For the sake of David your servant,
reject not the plea of your anointed.
Lord, go up to the place of your rest!
+++ +++

Mark 6:53-56
After making the crossing to the other side of the sea,
Jesus and his disciples came to land
at Gennesaret and tied up there.
As they were leaving the boat,
people immediately recognized him.
They scurried about the surrounding country
and began to bring in the sick on mats
to wherever they heard he was.
Whatever villages or towns
or countryside he entered,
they laid the sick in the marketplaces
and begged him that they might touch
only the tassel on his cloak;
and as many as touched it were healed.

Last Saturday we saw Jesus and the Twelve landing at a remote place by the lakeshore to spend a day of quietness and reflection. But, as soon as they disembarked, they were met by a huge number of people for whom Jesus, as their Shepherd, was filled with the deepest compassion. After teaching them at length, he arranged with his disciples for the 5,000 people there to be fed. After this, the disciples were sent off in their boat to Bethsaida. On the way, they ran into a huge storm. In the middle of it Jesus appeared walking on the water. When he got into the boat and commanded the wind and the waves there was total calm. In our weekday readings from Mark, these two scenes are passed over at this point.

Today we have a passage summarizing what Jesus was doing for the people. It indicates the tremendous hunger of the people to be cured and made whole by Jesus. The people recognize him immediately and go everywhere bringing along those in need of healing. Jesus, in turn, was visiting towns and villages. The sick, strong in their faith, only asked to be allowed to touch the edges of his outer garment and everyone who touched him was cured.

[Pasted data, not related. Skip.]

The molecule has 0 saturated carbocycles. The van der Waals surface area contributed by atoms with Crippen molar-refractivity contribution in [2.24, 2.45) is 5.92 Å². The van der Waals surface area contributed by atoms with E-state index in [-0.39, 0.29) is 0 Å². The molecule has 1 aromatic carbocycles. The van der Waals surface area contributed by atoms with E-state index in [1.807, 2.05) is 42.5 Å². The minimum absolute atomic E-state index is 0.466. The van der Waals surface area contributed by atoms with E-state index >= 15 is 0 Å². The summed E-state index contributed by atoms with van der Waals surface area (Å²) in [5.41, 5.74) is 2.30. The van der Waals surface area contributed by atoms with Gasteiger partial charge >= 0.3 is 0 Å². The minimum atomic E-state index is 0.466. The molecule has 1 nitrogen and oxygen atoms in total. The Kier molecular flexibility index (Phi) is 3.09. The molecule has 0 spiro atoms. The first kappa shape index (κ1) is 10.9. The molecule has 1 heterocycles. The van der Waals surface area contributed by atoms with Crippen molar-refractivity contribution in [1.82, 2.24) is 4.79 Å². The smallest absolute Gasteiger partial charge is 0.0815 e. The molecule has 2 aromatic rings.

Let us pray that our influence on others at home, at work and elsewhere may have a truly healing effect.


Sarah in the tent said...

'They laid the sick in the marketplaces.'

I think it is interesting that the words 'mercy' and 'market' have a common Latin root (merces: salary, pay, revenue; from which we also get 'mercenary' and 'merchant'). These marketplaces have become places of mercy.

Economics are a big driving force of history - some would say the biggest - and the market can be harsh on the less fit. A merciful market is the ideal.

I hope that Americans currently debating healthcare reform can get closer to that ideal.

Fr. John L. Sullivan said...

Sarah, I must begin with a correction: the Latin noun merces is the root word for market, merchant and mercenary; but the Latin root of mercy is misericordia, which literally means "heartsickness", that is compassion (another noun rooted in Latin "to share another's suffering").

Still, your comment is on the mark: A society which honors the notion that all of God's children are created equal must strive to have a merciful marketplace.